Here are some interesting things we’ve discovered so far in our intercultural marriage:
• Although I abandoned my vegetarian ways upon moving to South Africa, Leon and his family still think of me as a herbivore even though I’ve eaten many a lamb chop or boerewors (sausage) in front of them. You see, I prefer to tackle a small serving of one type of animal and I usually eat it last, after I’ve devoured the scrumptious slaai (salad), pap (cornmeal) and roasted veggies. The Burgers, however, prefer to eat all their meat first, and will only consider other foods once the braaivleis cools and if they still have room. South Africans in general eat a LOT of meat, like I’m talking every meal – including breakfast. And I mean serious red meat, still on the bone. Leon’s cousins, who are sheep farmers in the Karoo, consider chicken to be a vegetable. Seriously. Since moving to Canada, Leon has built a meat dryer in the basement for his biltong (translation, dried animal flesh). He goes to the butcher, buys an enormous chunk of meat, cuts it into strips and lets it marinate for a day in our biggest Tupperware box, then hangs it in the basement. Then it’s ready to enjoy a week later. I cannot handle the stuff (no surprise there), although I’ve tried it several times. I’ve never met a South African who doesn’t LOVE biltong. They make it out of almost any type of game (ostrich, springbok, blesbok, kudu, buffalo, you name it! – poor little fellers)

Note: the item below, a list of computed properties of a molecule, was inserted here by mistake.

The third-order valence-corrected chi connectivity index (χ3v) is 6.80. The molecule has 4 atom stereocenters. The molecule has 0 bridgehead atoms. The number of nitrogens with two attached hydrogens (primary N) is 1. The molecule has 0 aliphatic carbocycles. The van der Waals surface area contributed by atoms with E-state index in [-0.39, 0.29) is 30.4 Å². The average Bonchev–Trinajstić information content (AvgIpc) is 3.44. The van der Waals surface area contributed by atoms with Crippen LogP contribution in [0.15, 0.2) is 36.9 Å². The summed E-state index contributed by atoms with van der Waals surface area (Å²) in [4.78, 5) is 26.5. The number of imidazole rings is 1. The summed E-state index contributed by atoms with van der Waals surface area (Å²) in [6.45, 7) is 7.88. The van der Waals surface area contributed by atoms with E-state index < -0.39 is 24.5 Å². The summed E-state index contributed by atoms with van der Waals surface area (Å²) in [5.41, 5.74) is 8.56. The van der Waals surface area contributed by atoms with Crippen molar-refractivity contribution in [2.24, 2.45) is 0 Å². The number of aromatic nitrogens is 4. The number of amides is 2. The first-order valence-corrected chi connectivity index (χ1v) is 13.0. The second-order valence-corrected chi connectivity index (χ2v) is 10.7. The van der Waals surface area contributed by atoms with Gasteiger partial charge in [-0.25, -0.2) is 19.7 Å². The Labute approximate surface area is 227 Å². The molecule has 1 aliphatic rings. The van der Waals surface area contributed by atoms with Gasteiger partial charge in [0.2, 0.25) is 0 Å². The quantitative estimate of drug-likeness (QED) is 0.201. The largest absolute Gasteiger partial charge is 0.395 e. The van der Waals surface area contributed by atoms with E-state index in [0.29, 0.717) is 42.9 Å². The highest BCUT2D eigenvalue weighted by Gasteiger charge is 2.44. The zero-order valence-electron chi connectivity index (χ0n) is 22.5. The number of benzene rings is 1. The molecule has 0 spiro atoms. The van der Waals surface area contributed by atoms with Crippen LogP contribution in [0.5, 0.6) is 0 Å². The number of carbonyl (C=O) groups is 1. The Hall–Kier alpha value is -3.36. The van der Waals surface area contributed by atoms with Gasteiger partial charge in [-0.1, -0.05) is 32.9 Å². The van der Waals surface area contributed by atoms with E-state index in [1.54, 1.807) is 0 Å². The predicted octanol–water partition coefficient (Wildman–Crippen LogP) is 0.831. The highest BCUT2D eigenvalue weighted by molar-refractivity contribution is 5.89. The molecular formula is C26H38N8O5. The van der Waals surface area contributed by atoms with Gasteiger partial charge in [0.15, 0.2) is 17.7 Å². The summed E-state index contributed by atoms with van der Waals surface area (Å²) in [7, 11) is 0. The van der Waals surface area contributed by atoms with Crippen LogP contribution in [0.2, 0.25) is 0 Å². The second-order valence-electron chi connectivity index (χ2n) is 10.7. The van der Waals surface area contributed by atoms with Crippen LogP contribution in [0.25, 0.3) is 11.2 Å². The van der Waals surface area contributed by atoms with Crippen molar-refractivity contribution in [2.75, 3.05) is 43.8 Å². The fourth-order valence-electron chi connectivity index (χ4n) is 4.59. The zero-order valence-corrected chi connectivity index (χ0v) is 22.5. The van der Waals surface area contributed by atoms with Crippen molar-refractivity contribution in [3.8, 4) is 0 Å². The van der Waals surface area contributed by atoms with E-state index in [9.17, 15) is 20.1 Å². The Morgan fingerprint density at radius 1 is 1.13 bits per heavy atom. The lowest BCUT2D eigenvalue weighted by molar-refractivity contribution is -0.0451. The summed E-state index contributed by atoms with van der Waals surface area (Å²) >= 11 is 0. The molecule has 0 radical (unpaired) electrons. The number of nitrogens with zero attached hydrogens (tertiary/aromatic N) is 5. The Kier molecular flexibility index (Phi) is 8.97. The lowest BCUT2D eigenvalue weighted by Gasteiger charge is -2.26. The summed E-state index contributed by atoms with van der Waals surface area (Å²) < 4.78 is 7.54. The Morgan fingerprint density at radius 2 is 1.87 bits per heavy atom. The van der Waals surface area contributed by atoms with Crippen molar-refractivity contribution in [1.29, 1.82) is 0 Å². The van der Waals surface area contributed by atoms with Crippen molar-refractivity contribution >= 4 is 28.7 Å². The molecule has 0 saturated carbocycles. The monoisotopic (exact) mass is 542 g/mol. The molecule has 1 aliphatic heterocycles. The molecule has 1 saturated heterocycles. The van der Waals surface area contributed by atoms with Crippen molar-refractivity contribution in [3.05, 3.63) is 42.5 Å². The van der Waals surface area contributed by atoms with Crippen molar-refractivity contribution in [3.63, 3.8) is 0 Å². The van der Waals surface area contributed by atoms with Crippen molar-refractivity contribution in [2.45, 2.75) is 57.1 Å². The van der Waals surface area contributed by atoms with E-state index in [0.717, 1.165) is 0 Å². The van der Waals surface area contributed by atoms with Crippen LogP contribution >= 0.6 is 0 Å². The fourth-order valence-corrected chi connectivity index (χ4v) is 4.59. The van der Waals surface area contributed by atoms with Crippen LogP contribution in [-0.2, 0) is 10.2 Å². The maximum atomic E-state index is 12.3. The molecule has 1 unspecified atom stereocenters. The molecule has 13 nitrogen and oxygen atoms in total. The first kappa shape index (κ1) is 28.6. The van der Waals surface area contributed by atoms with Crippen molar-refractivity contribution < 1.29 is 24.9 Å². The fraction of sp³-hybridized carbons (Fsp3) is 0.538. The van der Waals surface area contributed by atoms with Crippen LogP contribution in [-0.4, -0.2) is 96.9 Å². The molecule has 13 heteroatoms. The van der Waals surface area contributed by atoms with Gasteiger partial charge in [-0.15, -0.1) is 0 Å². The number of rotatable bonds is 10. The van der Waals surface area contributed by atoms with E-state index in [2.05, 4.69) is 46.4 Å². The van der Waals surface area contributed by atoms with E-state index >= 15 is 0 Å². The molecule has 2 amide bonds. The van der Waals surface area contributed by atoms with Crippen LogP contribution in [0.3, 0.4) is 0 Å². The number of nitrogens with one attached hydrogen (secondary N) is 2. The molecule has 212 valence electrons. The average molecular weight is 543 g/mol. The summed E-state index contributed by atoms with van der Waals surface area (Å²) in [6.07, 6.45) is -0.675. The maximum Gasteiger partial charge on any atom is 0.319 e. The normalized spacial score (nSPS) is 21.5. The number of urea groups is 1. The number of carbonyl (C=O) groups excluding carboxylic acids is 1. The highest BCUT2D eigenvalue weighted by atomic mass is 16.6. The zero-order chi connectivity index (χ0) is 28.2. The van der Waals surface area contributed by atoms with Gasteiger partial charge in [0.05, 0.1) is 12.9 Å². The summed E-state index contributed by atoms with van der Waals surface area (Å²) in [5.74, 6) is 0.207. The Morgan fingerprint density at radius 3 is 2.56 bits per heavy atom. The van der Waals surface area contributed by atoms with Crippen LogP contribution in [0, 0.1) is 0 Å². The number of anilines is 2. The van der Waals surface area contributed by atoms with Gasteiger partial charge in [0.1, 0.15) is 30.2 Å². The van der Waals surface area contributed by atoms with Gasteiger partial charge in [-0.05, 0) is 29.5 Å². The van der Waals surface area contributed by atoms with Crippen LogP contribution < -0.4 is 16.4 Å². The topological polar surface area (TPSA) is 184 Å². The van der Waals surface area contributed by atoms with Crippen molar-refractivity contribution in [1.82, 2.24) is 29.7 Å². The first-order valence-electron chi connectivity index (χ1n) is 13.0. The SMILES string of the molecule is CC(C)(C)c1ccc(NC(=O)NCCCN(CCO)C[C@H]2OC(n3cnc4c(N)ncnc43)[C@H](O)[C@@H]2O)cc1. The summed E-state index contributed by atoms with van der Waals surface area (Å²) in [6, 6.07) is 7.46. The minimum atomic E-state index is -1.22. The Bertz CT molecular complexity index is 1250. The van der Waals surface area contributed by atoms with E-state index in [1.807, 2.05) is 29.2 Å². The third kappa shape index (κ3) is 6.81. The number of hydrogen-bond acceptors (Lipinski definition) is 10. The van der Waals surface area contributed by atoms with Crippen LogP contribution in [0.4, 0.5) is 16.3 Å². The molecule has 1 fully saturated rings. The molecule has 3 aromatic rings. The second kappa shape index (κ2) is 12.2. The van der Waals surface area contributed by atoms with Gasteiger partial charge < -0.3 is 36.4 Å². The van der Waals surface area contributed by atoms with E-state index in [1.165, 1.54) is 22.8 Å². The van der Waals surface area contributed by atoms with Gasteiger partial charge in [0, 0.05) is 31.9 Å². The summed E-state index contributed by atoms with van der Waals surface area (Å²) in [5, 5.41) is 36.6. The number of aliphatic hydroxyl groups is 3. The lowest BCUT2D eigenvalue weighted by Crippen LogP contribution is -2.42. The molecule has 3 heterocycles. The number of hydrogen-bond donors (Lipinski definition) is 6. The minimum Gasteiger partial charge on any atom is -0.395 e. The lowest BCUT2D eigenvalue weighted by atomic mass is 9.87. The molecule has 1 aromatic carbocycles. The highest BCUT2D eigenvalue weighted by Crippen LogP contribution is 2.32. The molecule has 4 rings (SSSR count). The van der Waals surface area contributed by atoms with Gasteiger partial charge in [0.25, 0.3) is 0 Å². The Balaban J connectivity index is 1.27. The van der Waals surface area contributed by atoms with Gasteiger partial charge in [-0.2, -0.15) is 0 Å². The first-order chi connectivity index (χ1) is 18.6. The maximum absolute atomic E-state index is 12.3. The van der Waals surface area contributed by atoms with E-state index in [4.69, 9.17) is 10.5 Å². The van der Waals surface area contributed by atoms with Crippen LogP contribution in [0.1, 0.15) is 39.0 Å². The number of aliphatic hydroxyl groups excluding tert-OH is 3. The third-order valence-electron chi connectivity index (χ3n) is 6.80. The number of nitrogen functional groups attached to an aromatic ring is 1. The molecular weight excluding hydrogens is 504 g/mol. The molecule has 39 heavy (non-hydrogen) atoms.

• And another thing about game – my favourite animal in the game reserve has and always will be the giraffe. Leon and his family think this a silly choice. They, along with many South Africans, see the giraffe as a common, weak herbivore, a cousin of the cow whose purpose is to feed the lions. When asked what is their favourite animal, they always reply with one of the big five (buffalo, lion, leopard, elephant, rhinoceros). Bleh, so predictable!
• Still on the subject of food, Leon’s family, along with many Afrikaans families from Pretoria, has a tradition of making panekoek (sounds kinda like pancakes but they are actually crepes) as comfort food whenever it’s cloudy and raining. Since it doesn’t rain too often and certainly not for very long, this is an easily-managed custom. However, upon moving to Canada, my poor husband realized it would be impossible to keep up with the bad-weather days! He still makes panekoek occasionally though, whenever he is suffering from home sickness.
• As previously mentioned, Leon can be very polite and chivalrous. When Leon and I first started dating, he opened doors, paid for everything, poured my drink, etc. Amazing, right!!??! One of the best things about Afrikaners is their excellent manners and gallantry.
Unfortunately, Leon seems to have lost many of these practices since adapting to life in Canada. I’m happy he’s fitting in and making friends with Canadian dudes, but can’t I have it both ways!?!?
However, one thing Leon has not lost and probably never will is his langarm (long-arming) skills. No matter what age, no matter the tempo of the music, all Afrikaners dance long-arm. It is considered plain weird and upsetting to want to dance unattached to a male partner. Although Leon is a great dancer, I was simply unaccustomed to following a partner and so endured several bloody toes at the first few weddings we attended. I have since adapted and am proud to say we long-armed the pants off everyone at the last few weddings we’ve attended, including our own!